Christ wants to come into us and live in us and transform us into himself. As God, He does not force himself unto us; he requires faith so that in believing, it will be out of being convinced that we receive (Thus the need for saying ‘AMEN’ during the reception of Holy Communion). Remember: he said ‘take, eat, this is my body’ and ‘take, drink, this is my blood’, so that we eat and drink believing in faith that He is actually therein. On the other hand, from scientific point of view, we know generally that we become what we eat. What we consume eventually becomes transformed into our flesh and blood. That is why Christ wants us to eat his body and drink his blood so that we be transformed into him. Being transformed into Christ, we become his image the more. Not us living again, as St Paul puts it, but Christ living in us (Gal 2:20) Thus, we become new creation (2 Cor 5:17).

However, this food and drink is not the type that we just wash our hands and eat. It is the type that we wash our hearts, souls and minds before eating. It is not the type that is digested and absorbed in the intestines and stomach for bodily health alone. It is the type that is absorbed for the life of the soul, for spiritual enrichment. Before consuming the bread and wine, we purify ourselves in order to be worthy.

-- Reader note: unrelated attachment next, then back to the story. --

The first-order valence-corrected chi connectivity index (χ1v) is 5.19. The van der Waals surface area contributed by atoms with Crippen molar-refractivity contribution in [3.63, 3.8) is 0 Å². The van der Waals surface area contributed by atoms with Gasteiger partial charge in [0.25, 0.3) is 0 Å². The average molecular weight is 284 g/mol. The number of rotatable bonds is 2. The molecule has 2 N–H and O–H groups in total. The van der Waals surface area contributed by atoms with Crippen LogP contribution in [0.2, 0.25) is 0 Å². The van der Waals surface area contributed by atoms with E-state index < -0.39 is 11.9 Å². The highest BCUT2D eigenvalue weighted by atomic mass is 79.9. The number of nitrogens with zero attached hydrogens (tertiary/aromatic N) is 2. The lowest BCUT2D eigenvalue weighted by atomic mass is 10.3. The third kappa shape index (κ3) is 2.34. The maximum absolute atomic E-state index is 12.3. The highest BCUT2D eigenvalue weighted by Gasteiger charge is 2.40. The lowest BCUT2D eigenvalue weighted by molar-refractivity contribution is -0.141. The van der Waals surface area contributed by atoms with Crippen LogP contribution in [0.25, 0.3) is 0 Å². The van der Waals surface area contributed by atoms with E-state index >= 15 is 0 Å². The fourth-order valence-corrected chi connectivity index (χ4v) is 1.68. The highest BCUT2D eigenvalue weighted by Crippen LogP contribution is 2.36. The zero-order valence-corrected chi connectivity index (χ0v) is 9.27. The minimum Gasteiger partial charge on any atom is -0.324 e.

A further reading beyond the text of today’s Second reading reveals Paul issuing this warning: “Whoever eats the bread or drinks the cup of the Lord in an unworthy manner will be guilty of sinning against the body and blood of the Lord (1 Cor 11:27). He later adds: “For anyone who eats and drinks without recognizing the body of the Lord eats and drinks judgment on himself.  That is why many among you are weak and sick, and a number of you have fallen asleep. But if we judged ourselves, we would not come under judgment. When we are judged by the Lord, we are being disciplined so that we will not be condemned with the world” (1 Cor 11:29-32). Paul tells us that those who do not participate in the Lord’s Supper in a respectful and God-honouring fashion will face God’s judgment because they are “sinning against the body and blood of the Lord”.  Paul seems to say that some in the church were sick and had died because of their callous approach to the celebration of the Lord.